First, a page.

Landmines maim Syrians fleeing war

Decades-old minefield injuring and killing those flooding across the Turkish border in search of safety.

Make a run for it across the Turkey-Syria border and there’s a chance you’ll be blown up.

According to Turkish government figures, there are more than 600,000 mines buried along the 900km border. They were laid decades ago to prevent illegal crossings.

Turkey signed the landmine ban treaty in 2003, but it was slow to start demining and marking and fencing-off mined areas.

Then the war in Syria started and everything was put on hold.

So, in November, when 13-year-old Fadil Mustafa and his family fled their village as ISIL fighters advanced on Kobane, they didn’t know they were running into a minefield.

“Someone told us to cross under the border wire”, Fadil tells me.

It was, his parents say, a race against time: fighters belonging to the Islamic State of Iraq and the Levant group were perhaps less than a couple of kilometres away.

“As we crossed,” Fadil continues, “a mine exploded under my brother and me. My brother was killed. I lost my legs.”

Bandaged stumps

Fadil speaks softly, without emotion. He has two bandaged stumps where his legs used to be.

He is propped against a wall in a rented room he shares with his family and other refugees in Suruc.

The population of this border town has doubled in just two months.

About 180,000 Syrians live here now, 80 percent of them children.

Fadil, like most teenage boys, wants to be out playing with his friends. Instead he watches from a wheelchair.

His life before the mine explosion was already mapped out.

With his brother he would have taken over the small family farm from his father. That is now impossible.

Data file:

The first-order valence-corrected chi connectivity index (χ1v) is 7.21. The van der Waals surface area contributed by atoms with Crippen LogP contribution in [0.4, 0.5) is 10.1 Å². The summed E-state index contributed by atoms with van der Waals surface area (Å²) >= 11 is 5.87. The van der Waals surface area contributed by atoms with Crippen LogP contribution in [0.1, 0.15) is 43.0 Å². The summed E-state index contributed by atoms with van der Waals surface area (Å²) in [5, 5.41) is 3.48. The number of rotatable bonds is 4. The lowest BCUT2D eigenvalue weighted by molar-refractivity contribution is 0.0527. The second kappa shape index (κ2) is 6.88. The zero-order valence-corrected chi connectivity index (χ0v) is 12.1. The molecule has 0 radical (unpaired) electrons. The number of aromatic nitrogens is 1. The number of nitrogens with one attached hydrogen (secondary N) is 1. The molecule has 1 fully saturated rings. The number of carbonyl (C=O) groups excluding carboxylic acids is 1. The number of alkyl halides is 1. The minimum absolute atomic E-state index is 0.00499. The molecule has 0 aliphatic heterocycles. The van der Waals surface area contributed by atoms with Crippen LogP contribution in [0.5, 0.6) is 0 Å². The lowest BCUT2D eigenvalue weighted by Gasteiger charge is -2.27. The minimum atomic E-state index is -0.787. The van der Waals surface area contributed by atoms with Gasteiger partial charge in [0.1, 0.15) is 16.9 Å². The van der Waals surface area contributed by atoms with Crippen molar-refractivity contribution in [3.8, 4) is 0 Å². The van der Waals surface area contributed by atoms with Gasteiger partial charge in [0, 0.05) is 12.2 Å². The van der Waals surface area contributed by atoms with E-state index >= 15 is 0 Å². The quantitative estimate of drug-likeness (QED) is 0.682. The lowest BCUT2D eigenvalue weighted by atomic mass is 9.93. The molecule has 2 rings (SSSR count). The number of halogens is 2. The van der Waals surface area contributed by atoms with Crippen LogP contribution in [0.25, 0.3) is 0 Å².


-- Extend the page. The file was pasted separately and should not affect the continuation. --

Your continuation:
Open doors

Turkey has opened its door to Syrians fleeing the civil war. There are almost two million living in Turkey.

The government recently enacted legislation that gives Syrians access to free health-care, education and other services – a record the governor of Sanliurfa is proud of.

His province borders Syria and the town of Kobane.

“The main problem is accommodating people,” Izzettin Kucuk tells me. “It’s a very big responsibility.

“We’ve treated more than 1,300 people from Kobane, and, we’re sending two truckloads of humanitarian aid to Kobane every day.”

Sanliurfa’s proximity to Syria makes it one of the towns that has been used as a transit point by foreign fighters wanting to join ISIL.

Cracking down

The US and European countries have said Turkey has turned a blind eye to the problem, but Kucuk says he has been cracking down.

“We’ve arrested at least a 180 people who wanted to cross the border to join ISIL,” he says.

“They were English, French, Tunisian, Chechen. We deported all of them. There was a Swede who wanted to join the Kurds. We deported him too.

“The Western media is only interested in ISIL, but we also have to deal with fighters from the Kurdish PKK.”

Turkey has been accused of being ambivalent about the fate of Kobane because its population is ethnic Kurd.

It is Kurds who have been defending Kobane, with the help of Arab fighters from the Free Syrian Army, air strikes from the US-led coalition and, now, Iraqi Peshmerga.

Turkey has been fighting a 30-year-long conflict with the Kurds.

It doesn’t want to see an autonomous Kurdish area evolve across the border out of the ruins of Syria, as that might give Kurds in Turkey similar ideas.

Kobane’s fallout

I showed the governor our video of Fadil. He was shocked.

The minefield should have been converted to agricultural use, Kucuk said, but it wasn’t possible because of the fighting.

When ISIL first moved towards the majority-Kurdish border town of Kobane in September, tens of thousands of people ran for Turkey in just a few days.

“I was down at the border,” Kucuk said. “If I had only opened one corridor to let people through, we would have had hundreds of casualties. So I ordered the fences to be cut open at 12 different places.”

There were chaotic scenes at the border as panicked Syrians flooded across.

A report from Human Rights Watch, the New York-based group, says at least three people have been killed and nine others injured and maimed since mid-September while fleeing Syria and running straight into the minefields.

There have been others since, including Fadil and his brother.

Kucuk has promised to make sure that Fadil is fitted with prosthetic legs. But first his stumps must heal fully before he begins years of painful and slow rehabilitation.